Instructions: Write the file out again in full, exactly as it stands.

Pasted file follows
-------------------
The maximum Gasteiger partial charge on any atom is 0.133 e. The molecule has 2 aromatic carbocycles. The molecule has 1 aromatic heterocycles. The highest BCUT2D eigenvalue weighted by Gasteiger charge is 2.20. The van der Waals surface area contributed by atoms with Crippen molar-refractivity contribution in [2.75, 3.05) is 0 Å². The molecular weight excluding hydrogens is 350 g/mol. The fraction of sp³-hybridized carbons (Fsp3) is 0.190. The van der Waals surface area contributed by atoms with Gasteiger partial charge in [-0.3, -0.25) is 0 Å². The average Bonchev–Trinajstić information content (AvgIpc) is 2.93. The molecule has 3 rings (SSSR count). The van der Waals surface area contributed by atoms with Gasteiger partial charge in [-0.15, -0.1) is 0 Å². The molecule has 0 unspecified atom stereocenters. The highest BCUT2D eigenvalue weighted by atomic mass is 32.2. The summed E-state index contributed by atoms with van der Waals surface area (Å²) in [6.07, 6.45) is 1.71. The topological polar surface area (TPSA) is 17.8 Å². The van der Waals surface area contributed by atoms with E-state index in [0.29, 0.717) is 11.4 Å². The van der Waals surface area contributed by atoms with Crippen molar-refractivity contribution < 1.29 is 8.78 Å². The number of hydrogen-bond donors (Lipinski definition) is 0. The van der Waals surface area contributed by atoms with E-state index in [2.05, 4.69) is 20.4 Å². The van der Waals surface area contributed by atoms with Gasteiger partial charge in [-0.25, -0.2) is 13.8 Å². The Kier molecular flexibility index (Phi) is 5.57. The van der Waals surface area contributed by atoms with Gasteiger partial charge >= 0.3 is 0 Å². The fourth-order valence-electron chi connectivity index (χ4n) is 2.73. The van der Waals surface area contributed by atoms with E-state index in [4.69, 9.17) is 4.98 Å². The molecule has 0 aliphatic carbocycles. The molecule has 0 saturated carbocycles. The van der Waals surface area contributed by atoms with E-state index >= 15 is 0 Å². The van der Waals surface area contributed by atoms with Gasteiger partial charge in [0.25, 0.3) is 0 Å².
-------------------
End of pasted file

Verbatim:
The maximum Gasteiger partial charge on any atom is 0.133 e. The molecule has 2 aromatic carbocycles. The molecule has 1 aromatic heterocycles. The highest BCUT2D eigenvalue weighted by Gasteiger charge is 2.20. The van der Waals surface area contributed by atoms with Crippen molar-refractivity contribution in [2.75, 3.05) is 0 Å². The molecular weight excluding hydrogens is 350 g/mol. The fraction of sp³-hybridized carbons (Fsp3) is 0.190. The van der Waals surface area contributed by atoms with Gasteiger partial charge in [-0.3, -0.25) is 0 Å². The average Bonchev–Trinajstić information content (AvgIpc) is 2.93. The molecule has 3 rings (SSSR count). The van der Waals surface area contributed by atoms with Gasteiger partial charge in [-0.15, -0.1) is 0 Å². The molecule has 0 unspecified atom stereocenters. The highest BCUT2D eigenvalue weighted by atomic mass is 32.2. The summed E-state index contributed by atoms with van der Waals surface area (Å²) in [6.07, 6.45) is 1.71. The topological polar surface area (TPSA) is 17.8 Å². The van der Waals surface area contributed by atoms with E-state index in [0.29, 0.717) is 11.4 Å². The van der Waals surface area contributed by atoms with Crippen molar-refractivity contribution < 1.29 is 8.78 Å². The number of hydrogen-bond donors (Lipinski definition) is 0. The van der Waals surface area contributed by atoms with E-state index in [2.05, 4.69) is 20.4 Å². The van der Waals surface area contributed by atoms with Gasteiger partial charge in [-0.25, -0.2) is 13.8 Å². The Kier molecular flexibility index (Phi) is 5.57. The van der Waals surface area contributed by atoms with Gasteiger partial charge >= 0.3 is 0 Å². The fourth-order valence-electron chi connectivity index (χ4n) is 2.73. The van der Waals surface area contributed by atoms with E-state index in [4.69, 9.17) is 4.98 Å². The molecule has 0 aliphatic carbocycles. The molecule has 0 saturated carbocycles. The van der Waals surface area contributed by atoms with E-state index >= 15 is 0 Å². The van der Waals surface area contributed by atoms with Gasteiger partial charge in [0.25, 0.3) is 0 Å².